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The early work of artist Alex Katz (b. 1927) is the subject of a major new exhibition at the Colby College Museum of Art, on view from July 11 through October 18, 2015. Brand-New & Terrific: Alex Katz in the 1950s explores the first decade of the artist’s career, a period characterized by fierce experimentation and innovation from which Katz’s signature style emerged. The exhibition is the first museum survey to focus on the artist’s output from this formative decade.

Curated by Diana Tuite, Katz Curator at the Colby Museum, Brand-New & Terrific draws from the Colby Museum’s deep collection of artworks by Alex Katz and will include many rarely seen loans from the artist and other public and private collections.

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Wednesday, 21 January 2015 10:35

Dallas Contemporary Names Two New Curators

It has just been announced that Dallas Contemporary museum in Texas has named two new curators. Alison Gingeras will be its new adjunct curator and Justine Ludwig its new director of exhibitions and senior curator.

Ludwig has worked with many museums and art centers, including: the Boston Museum of Fine Arts, the Rose Art Museum, the Colby College Museum of Art, the MIT List Visual Arts Center, and the Contemporary Arts Center in Cincinnati.

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Last month, Colby College Museum of Art put on a view a 1968 painting by Joan Mitchell that museum director Sharon Corwin believes is the best example of abstract expressionism in Maine. Next month, the Portland Museum of Art will unveil an 8-foot-tall steel “Seven” sculpture by Robert Indiana, once rejected by the Prince of Monaco, in the pedestrian plaza out front.

The two works share few similarities, but they represent the latest high-profile acquisitions by two leading museums in Maine and highlight the challenges facing curators and museum directors as they shape collections across the state.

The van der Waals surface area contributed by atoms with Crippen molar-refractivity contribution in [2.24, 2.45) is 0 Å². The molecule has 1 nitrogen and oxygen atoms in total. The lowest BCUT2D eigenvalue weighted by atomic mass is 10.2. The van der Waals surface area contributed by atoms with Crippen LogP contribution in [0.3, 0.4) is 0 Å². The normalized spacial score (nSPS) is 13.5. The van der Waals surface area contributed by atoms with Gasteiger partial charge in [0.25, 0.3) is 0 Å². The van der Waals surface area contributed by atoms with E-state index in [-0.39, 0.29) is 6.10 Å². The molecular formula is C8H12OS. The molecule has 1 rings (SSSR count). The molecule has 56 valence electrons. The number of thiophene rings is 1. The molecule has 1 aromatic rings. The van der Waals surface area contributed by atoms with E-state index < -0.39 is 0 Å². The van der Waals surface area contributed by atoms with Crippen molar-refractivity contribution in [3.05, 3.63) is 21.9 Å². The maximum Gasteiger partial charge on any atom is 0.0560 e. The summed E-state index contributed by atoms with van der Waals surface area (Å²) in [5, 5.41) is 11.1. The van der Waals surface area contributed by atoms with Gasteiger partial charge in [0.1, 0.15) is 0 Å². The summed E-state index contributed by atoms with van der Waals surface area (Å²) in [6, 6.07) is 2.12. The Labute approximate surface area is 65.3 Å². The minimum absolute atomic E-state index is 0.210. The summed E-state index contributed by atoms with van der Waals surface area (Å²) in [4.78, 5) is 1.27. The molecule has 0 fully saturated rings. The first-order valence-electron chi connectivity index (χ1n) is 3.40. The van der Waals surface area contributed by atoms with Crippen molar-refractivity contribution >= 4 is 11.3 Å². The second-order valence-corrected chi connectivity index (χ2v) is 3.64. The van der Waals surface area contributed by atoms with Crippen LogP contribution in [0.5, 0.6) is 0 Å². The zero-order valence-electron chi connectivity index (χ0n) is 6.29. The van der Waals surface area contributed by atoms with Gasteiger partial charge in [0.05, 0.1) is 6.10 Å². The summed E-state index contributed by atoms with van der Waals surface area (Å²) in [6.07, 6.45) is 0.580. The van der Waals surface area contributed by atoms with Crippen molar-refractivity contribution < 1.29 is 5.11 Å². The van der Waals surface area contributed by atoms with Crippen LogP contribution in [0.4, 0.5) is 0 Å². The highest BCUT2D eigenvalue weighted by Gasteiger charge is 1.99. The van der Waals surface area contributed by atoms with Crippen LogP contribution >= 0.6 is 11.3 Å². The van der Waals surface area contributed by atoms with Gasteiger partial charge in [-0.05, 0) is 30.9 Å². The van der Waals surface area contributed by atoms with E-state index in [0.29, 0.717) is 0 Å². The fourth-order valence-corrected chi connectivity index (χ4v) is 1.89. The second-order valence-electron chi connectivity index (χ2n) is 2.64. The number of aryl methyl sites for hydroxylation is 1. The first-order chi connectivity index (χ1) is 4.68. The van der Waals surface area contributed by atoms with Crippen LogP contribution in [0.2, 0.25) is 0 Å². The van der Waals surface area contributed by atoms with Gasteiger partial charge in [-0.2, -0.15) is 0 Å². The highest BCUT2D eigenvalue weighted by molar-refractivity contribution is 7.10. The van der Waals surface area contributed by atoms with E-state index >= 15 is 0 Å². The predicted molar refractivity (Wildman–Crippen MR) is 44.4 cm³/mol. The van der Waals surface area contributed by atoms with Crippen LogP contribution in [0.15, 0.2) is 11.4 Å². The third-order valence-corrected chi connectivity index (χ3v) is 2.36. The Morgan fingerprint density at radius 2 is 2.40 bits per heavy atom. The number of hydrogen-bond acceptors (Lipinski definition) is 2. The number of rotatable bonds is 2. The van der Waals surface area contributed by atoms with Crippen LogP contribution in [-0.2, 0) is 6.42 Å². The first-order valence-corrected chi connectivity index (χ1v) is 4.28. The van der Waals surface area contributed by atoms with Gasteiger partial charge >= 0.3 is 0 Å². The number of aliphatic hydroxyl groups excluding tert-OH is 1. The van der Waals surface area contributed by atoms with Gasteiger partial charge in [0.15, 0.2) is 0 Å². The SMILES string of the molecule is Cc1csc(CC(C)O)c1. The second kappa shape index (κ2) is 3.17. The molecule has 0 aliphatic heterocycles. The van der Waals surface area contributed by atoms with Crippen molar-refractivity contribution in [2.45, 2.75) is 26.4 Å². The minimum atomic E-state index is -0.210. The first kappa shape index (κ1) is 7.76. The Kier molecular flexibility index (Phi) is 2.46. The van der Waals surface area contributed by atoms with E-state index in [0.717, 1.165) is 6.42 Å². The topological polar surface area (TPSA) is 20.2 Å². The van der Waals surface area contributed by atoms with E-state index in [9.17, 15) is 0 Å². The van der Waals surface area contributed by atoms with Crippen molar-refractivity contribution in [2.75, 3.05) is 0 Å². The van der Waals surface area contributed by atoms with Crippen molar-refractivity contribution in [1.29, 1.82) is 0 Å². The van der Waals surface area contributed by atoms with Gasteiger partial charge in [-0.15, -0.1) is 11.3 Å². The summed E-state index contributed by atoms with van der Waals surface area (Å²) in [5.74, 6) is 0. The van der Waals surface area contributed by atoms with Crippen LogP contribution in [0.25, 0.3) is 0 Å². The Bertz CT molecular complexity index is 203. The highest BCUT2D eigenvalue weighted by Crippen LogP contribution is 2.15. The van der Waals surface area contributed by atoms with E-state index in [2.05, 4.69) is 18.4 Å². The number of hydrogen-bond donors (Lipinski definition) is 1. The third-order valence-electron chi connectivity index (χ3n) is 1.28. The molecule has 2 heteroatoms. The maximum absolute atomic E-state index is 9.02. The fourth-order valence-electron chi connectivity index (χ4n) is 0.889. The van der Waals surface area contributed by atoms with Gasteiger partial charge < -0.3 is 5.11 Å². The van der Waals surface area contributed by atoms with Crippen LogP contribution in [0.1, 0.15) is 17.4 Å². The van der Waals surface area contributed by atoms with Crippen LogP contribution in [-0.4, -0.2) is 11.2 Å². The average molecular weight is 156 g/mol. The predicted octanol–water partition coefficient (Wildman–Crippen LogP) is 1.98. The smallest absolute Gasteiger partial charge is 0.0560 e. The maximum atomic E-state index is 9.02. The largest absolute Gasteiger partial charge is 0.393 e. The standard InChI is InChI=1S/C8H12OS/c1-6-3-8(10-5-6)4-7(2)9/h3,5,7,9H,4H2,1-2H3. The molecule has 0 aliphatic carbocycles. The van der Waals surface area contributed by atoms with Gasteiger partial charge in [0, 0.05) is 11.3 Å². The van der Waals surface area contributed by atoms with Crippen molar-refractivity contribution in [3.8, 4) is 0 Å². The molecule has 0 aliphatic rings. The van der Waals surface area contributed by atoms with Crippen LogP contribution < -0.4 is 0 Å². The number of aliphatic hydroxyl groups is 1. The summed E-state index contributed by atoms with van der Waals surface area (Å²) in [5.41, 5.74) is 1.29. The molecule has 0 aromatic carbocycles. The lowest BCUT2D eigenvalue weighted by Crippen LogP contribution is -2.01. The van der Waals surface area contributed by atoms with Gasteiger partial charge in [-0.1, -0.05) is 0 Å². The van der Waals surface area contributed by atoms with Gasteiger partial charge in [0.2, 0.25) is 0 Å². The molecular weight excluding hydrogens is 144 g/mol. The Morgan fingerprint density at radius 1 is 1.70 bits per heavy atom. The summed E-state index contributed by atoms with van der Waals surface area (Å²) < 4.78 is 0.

In both instances, the museums acquired the art because benefactors took personal interest in bringing it to Maine.

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One morning last December, Jane Woodruff drove the 90 minutes to this town on the mid-coast, parked her Honda Civic on the road near a towering wooden sculpture, and claimed a slice of the Bernard Langlais estate.

Woodruff, a retiree and amateur photographer, packed three wooden reliefs in the trunk and headed to Pittsfield, Maine, where, within days, the works — none larger than 1 by 4 ½ feet — had been installed near the town library’s circulation desk.

Three down, 3,297 to go. That’s the number of works that are being distributed across Maine in what should be called the summer of Langlais. A series of shows and installations, dedicated to a Mainer most famous for the 62-foot wooden Indian sculpture that sits in the town of Skowhegan, is launching this month.

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Colby College in Waterville, Maine will unveil its 26,000-square foot Alfond-Lunder Family Pavilion on Saturday, July 13, 2013 at an opening event for friends of the institution followed by an open house on Sunday. One of the inaugural exhibitions, The Lunder Collection: A Gift of Art to Colby College, will present over 280 works gifted to the Colby College Museum of Art by major supporters, Peter and Paula Lunder. Mr. Lunder is a life overseer of the institution while Mrs. Lunder is a life trustee of the board.

The other exhibitions that will be on view include a selection of Chinese art from the Museum of Fine Arts, Boston and the Lunder-Colville Collection; a presentation of American folk art weathervanes; paintings from the Alex Katz Foundation; a survey of abstract works by John Marin; and an exhibition exploring the design of the new pavilion, which adds 10,000 square feet of gallery space to the museum.

The Lunder Collection: A Gift of Art to Colby College, which includes works by John Singer Sargent, Mary Cassatt, Winslow Homer, Edward Hopper, Georgia O’Keeffe, Alexander Calder and Romare Bearden will be the highlight of the museum’s opening festivities.

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